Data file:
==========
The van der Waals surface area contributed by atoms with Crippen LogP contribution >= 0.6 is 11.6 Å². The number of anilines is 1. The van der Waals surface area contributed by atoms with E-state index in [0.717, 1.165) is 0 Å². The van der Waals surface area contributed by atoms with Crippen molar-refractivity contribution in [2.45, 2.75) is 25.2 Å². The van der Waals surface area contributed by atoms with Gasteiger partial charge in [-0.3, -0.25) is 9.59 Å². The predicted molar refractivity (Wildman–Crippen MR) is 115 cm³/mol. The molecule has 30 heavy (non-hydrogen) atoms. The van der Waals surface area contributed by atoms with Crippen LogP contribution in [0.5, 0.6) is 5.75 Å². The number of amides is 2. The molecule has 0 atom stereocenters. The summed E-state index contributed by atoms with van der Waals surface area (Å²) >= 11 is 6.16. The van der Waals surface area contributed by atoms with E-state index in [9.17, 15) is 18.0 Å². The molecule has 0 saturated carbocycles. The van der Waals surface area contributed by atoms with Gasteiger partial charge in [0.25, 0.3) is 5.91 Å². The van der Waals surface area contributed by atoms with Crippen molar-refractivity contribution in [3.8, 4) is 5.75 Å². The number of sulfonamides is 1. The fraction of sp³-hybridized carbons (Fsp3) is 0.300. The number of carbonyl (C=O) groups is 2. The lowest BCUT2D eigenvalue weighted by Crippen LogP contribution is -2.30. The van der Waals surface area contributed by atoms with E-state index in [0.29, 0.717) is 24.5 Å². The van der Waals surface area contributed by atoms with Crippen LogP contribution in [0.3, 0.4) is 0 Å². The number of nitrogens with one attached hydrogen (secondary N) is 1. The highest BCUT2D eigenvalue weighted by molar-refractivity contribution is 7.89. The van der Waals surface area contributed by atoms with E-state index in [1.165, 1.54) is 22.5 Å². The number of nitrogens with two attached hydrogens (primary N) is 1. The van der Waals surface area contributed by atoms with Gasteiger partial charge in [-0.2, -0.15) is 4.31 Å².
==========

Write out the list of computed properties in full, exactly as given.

The van der Waals surface area contributed by atoms with Crippen LogP contribution >= 0.6 is 11.6 Å². The number of anilines is 1. The van der Waals surface area contributed by atoms with E-state index in [0.717, 1.165) is 0 Å². The van der Waals surface area contributed by atoms with Crippen molar-refractivity contribution in [2.45, 2.75) is 25.2 Å². The van der Waals surface area contributed by atoms with Gasteiger partial charge in [-0.3, -0.25) is 9.59 Å². The predicted molar refractivity (Wildman–Crippen MR) is 115 cm³/mol. The molecule has 30 heavy (non-hydrogen) atoms. The van der Waals surface area contributed by atoms with Crippen LogP contribution in [0.5, 0.6) is 5.75 Å². The number of amides is 2. The molecule has 0 atom stereocenters. The summed E-state index contributed by atoms with van der Waals surface area (Å²) >= 11 is 6.16. The van der Waals surface area contributed by atoms with E-state index in [9.17, 15) is 18.0 Å². The molecule has 0 saturated carbocycles. The van der Waals surface area contributed by atoms with Gasteiger partial charge in [0.25, 0.3) is 5.91 Å². The van der Waals surface area contributed by atoms with Crippen molar-refractivity contribution in [3.8, 4) is 5.75 Å². The number of sulfonamides is 1. The fraction of sp³-hybridized carbons (Fsp3) is 0.300. The number of carbonyl (C=O) groups is 2. The lowest BCUT2D eigenvalue weighted by Crippen LogP contribution is -2.30. The van der Waals surface area contributed by atoms with E-state index in [0.29, 0.717) is 24.5 Å². The van der Waals surface area contributed by atoms with Crippen LogP contribution in [0.3, 0.4) is 0 Å². The number of nitrogens with one attached hydrogen (secondary N) is 1. The highest BCUT2D eigenvalue weighted by molar-refractivity contribution is 7.89. The van der Waals surface area contributed by atoms with E-state index in [1.165, 1.54) is 22.5 Å². The number of nitrogens with two attached hydrogens (primary N) is 1. The van der Waals surface area contributed by atoms with Gasteiger partial charge in [-0.2, -0.15) is 4.31 Å².